Presentation on theme: "Bayes’ Rule. Bayes’ Rule - Updating Probabilities Let A 1,…,A k be a set of events that partition a sample space such that (mutually exclusive and exhaustive):"— Presentation transcript:
Bayes’ Rule - Updating Probabilities Let A 1,…,A k be a set of events that partition a sample space such that (mutually exclusive and exhaustive): –each set has known P(A i ) > 0 (each event can occur) –for any 2 sets A i and A j, P(A i and A j ) = 0 (events are disjoint) –P(A 1 ) + … + P(A k ) = 1 (each outcome belongs to one of events) If C is an event such that –0 < P(C) < 1 (C can occur, but will not necessarily occur) –We know the probability will occur given each event A i : P(C|A i ) Then we can compute probability of A i given C occurred:
Example - OJ Simpson Trial Given Information on Blood Test (T+/T-) –Sensitivity: P(T+|Guilty)=1 –Specificity: P(T-|Innocent)=.9957 P(T+|I)=.0043 Suppose you have a prior belief of guilt: P(G)=p* What is “posterior” probability of guilt after seeing evidence that blood matches: P(G|T+)? Source: B.Forst (1996). “Evidence, Probabilities and Legal Standards for Determination of Guilt: Beyond the OJ Trial”, in Representing OJ: Murder, Criminal Justice, and the Mass Culture, ed. G. Barak pp. 22-28. Harrow and Heston, Guilderland, NY
Northern Army at Gettysburg Regiments: partition of soldiers (A 1,…,A 9 ). Casualty: event C P(A i ) = (size of regiment) / (total soldiers) = (Column 3)/95369 P(C|A i ) = (# casualties) / (regiment size) = (Col 4)/(Col 3) P(C|A i ) P(A i ) = P(A i and C) = (Col 5)*(Col 6) P(C)=sum(Col 7) P(A i |C) = P(A i and C) / P(C) = (Col 7)/.2416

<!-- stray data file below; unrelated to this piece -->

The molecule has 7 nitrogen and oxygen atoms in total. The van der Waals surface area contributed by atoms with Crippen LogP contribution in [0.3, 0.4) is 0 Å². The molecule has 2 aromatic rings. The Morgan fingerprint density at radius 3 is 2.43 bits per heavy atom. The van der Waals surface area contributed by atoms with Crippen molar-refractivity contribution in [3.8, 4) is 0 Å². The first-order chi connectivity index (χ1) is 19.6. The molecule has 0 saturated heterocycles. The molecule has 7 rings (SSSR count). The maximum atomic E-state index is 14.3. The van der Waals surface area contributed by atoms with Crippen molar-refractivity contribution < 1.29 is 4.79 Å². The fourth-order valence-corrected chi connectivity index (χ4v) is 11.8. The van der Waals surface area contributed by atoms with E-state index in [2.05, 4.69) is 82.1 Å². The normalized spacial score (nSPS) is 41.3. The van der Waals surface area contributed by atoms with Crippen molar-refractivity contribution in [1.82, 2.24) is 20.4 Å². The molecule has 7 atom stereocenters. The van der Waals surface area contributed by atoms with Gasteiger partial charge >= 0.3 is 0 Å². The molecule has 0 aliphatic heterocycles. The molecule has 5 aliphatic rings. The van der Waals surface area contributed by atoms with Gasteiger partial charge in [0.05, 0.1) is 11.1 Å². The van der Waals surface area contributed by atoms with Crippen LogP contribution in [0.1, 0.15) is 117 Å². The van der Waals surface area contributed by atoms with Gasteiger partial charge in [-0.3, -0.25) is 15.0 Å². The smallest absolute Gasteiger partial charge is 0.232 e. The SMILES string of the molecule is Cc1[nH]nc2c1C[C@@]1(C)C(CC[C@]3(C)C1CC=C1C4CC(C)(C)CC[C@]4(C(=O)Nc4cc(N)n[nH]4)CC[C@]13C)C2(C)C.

CRAPS Player rolls 2 Dice (“Come out roll”): –2,3,12 - Lose (Miss Out) –7,11 - Win (Pass) –4,5,6.8,9,10 - Makes point. Roll until point (Win) or 7 (Lose) –Probability Distribution for first (any) roll: After first roll: P(Win|2) = P(Win|3) = P(Win|12) = 0 P(Win|7) = P(Win|11) = 1 What about other conditional probabilities if make point?
CRAPS Suppose you make a point: (4,5,6,8,9,10) –You win if your point occurs before 7, lose otherwise and stop –Let P mean you make point on a roll –Let C mean you continue rolling (neither point nor 7) –You win for any of the mutually exclusive events: P, CP, CCP, …, CC…CP,… If your point is 4 or 10, P(P)=3/36, P(C)=27/36 By independence, and multiplicative, and additive rules:
CRAPS Similar Patterns arise for points 5,6,8, and 9: –For 5 and 9: P(P) = 4/36 P(C) = 26/36 –For 6 and 8: P(P) = 5/36 P(C) = 25/36 Finally, we can obtain player’s probability of winning:
CRAPS - P(Winning) Note in the previous slides we derived P(Win|Roll), we multiply those by P(Win to obtain P(Roll&Win) and sum those for P(Win). The last column gives the probability of each come out roll given we won.